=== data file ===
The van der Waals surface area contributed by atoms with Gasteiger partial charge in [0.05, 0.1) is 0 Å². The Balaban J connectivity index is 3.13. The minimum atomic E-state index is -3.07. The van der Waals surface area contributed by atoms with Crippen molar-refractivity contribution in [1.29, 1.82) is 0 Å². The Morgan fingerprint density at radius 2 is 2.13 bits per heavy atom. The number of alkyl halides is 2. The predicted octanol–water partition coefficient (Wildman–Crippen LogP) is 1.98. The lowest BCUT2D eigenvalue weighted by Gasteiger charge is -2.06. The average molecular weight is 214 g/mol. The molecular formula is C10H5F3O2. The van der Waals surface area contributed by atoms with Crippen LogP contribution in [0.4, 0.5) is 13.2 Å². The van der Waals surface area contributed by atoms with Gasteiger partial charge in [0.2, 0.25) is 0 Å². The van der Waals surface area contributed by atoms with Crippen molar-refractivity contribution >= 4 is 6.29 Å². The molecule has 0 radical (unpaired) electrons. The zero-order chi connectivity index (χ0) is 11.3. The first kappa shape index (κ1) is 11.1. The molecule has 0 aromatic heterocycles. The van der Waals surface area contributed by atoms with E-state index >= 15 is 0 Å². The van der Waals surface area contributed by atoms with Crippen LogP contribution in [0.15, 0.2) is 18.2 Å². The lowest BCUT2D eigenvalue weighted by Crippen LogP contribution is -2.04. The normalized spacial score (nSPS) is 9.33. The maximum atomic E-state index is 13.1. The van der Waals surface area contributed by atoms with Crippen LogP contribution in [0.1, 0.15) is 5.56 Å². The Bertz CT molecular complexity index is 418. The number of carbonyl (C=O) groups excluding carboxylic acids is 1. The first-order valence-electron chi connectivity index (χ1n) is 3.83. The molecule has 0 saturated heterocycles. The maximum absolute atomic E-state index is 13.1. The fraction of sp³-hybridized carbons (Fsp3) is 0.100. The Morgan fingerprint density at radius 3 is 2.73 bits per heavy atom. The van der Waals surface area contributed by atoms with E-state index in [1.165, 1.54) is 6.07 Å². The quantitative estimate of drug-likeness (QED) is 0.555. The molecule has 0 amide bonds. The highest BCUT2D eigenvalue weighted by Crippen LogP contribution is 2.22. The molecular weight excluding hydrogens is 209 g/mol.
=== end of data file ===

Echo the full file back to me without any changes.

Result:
The van der Waals surface area contributed by atoms with Gasteiger partial charge in [0.05, 0.1) is 0 Å². The Balaban J connectivity index is 3.13. The minimum atomic E-state index is -3.07. The van der Waals surface area contributed by atoms with Crippen molar-refractivity contribution in [1.29, 1.82) is 0 Å². The Morgan fingerprint density at radius 2 is 2.13 bits per heavy atom. The number of alkyl halides is 2. The predicted octanol–water partition coefficient (Wildman–Crippen LogP) is 1.98. The lowest BCUT2D eigenvalue weighted by Gasteiger charge is -2.06. The average molecular weight is 214 g/mol. The molecular formula is C10H5F3O2. The van der Waals surface area contributed by atoms with Crippen LogP contribution in [0.4, 0.5) is 13.2 Å². The van der Waals surface area contributed by atoms with Gasteiger partial charge in [0.2, 0.25) is 0 Å². The van der Waals surface area contributed by atoms with Crippen molar-refractivity contribution >= 4 is 6.29 Å². The molecule has 0 radical (unpaired) electrons. The zero-order chi connectivity index (χ0) is 11.3. The first kappa shape index (κ1) is 11.1. The molecule has 0 aromatic heterocycles. The van der Waals surface area contributed by atoms with E-state index >= 15 is 0 Å². The van der Waals surface area contributed by atoms with Crippen LogP contribution in [0.15, 0.2) is 18.2 Å². The lowest BCUT2D eigenvalue weighted by Crippen LogP contribution is -2.04. The normalized spacial score (nSPS) is 9.33. The maximum atomic E-state index is 13.1. The van der Waals surface area contributed by atoms with Crippen LogP contribution in [0.1, 0.15) is 5.56 Å². The Bertz CT molecular complexity index is 418. The number of carbonyl (C=O) groups excluding carboxylic acids is 1. The first-order valence-electron chi connectivity index (χ1n) is 3.83. The molecule has 0 saturated heterocycles. The maximum absolute atomic E-state index is 13.1. The fraction of sp³-hybridized carbons (Fsp3) is 0.100. The Morgan fingerprint density at radius 3 is 2.73 bits per heavy atom. The van der Waals surface area contributed by atoms with E-state index in [1.165, 1.54) is 6.07 Å². The quantitative estimate of drug-likeness (QED) is 0.555. The molecule has 0 amide bonds. The highest BCUT2D eigenvalue weighted by Crippen LogP contribution is 2.22. The molecular weight excluding hydrogens is 209 g/mol.